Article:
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June 27, 2018

Falmouth Center proposal tests town's commercial goals

Courtesy / Archetype Architects
Courtesy / Archetype Architects
An overlay rendering shows proposed uses at the Falmouth Center development on Route 1 in Falmouth. The existing Falmouth Shopping Center is at the right in white, with its parking lot in gray.

FALMOUTH — The town's vision for its U.S. Route 1 commercial corridor and desire for more development there is being tested with a proposal for a 40-acre, 400-000-square-foot mixed use complex at the Falmouth Shopping Center.

Developers Jonathan Cohen and Joseph Soley bought the 203,637-square-foot shopping center and its 29 undeveloped acres for $21 million in March. The L-shaped strip mall houses Shaw's supermarket, Ocean State Job Lots and several other retail and office tenants.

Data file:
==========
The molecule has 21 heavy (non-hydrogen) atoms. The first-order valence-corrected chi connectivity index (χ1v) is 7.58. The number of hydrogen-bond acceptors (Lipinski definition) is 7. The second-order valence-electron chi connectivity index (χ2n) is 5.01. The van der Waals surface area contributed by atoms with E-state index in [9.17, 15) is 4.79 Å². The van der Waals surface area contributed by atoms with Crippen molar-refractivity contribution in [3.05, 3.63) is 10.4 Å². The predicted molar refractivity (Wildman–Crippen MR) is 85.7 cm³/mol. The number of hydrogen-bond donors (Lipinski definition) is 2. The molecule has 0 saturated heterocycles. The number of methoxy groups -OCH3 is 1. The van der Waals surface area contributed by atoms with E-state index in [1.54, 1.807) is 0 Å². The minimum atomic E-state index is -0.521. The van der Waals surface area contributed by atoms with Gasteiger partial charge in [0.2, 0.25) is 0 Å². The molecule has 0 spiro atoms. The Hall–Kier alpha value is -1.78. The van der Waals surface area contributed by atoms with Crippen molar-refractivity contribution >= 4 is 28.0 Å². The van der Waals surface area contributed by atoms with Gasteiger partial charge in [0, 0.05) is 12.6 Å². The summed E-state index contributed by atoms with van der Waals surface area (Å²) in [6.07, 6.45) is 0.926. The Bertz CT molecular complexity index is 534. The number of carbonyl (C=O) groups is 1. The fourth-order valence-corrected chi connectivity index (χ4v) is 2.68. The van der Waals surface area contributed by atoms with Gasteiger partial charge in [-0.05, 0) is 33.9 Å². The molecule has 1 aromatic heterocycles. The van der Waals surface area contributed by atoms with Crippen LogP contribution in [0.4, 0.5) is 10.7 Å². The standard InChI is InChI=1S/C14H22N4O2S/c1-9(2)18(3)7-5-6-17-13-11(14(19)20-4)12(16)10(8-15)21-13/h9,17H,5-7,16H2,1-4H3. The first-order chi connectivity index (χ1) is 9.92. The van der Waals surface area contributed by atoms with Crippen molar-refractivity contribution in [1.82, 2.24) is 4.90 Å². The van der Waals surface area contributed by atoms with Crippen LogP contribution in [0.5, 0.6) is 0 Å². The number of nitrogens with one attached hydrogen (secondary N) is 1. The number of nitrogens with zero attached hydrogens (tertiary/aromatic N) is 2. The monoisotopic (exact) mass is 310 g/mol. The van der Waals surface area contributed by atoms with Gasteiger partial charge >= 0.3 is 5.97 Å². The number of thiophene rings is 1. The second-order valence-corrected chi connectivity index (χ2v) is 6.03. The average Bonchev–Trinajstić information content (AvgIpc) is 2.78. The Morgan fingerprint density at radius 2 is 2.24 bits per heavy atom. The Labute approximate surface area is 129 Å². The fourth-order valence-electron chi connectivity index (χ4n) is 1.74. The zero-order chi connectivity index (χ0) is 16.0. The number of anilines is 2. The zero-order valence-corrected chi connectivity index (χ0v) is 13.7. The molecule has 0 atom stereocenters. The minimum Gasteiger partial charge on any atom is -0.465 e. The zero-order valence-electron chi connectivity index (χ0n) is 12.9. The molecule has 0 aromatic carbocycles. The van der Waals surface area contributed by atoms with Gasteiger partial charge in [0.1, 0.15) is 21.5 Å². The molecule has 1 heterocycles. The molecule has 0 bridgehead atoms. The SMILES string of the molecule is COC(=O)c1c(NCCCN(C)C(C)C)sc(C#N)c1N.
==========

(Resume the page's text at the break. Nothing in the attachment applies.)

The developers unveiled plans earlier this month for the addition of a mixed-use development that will also include 11 acres at the north of the property, owned by the state, where the ramp to the Maine Turnpike connector spur is.

The proposal comes after efforts by the town to find a way to spark development, but it's getting some pushback from abutters in the Foreside neighborhood.

The development, which has 21 buildings, would happen in phases over seven years, adding retail pads to the Route 1 front of the mall property, as well as a hotel, residences and office space.

The first phase includes a soccer complex with two turf fields and indoor field.

A zoning change that would allow the soccer fields goes before the planning board July 3, and the town council votes on the rezoning July 9.

More than 100 people turned out for a public hearing Monday night before the town council, and most of the nearly 30 speakers were abutters to the property who had concerns, many centered around the soccer fields

Abutters also were concerned about the overall size of the project and the effect on wetlands at the rear of the property, as well as its effect on traffic and the character of the town. The urged a cautious approach and some suggested forming a town master plan rather than allowing a zoning change.

Photo / Maureen Milliken
Photo / Maureen Milliken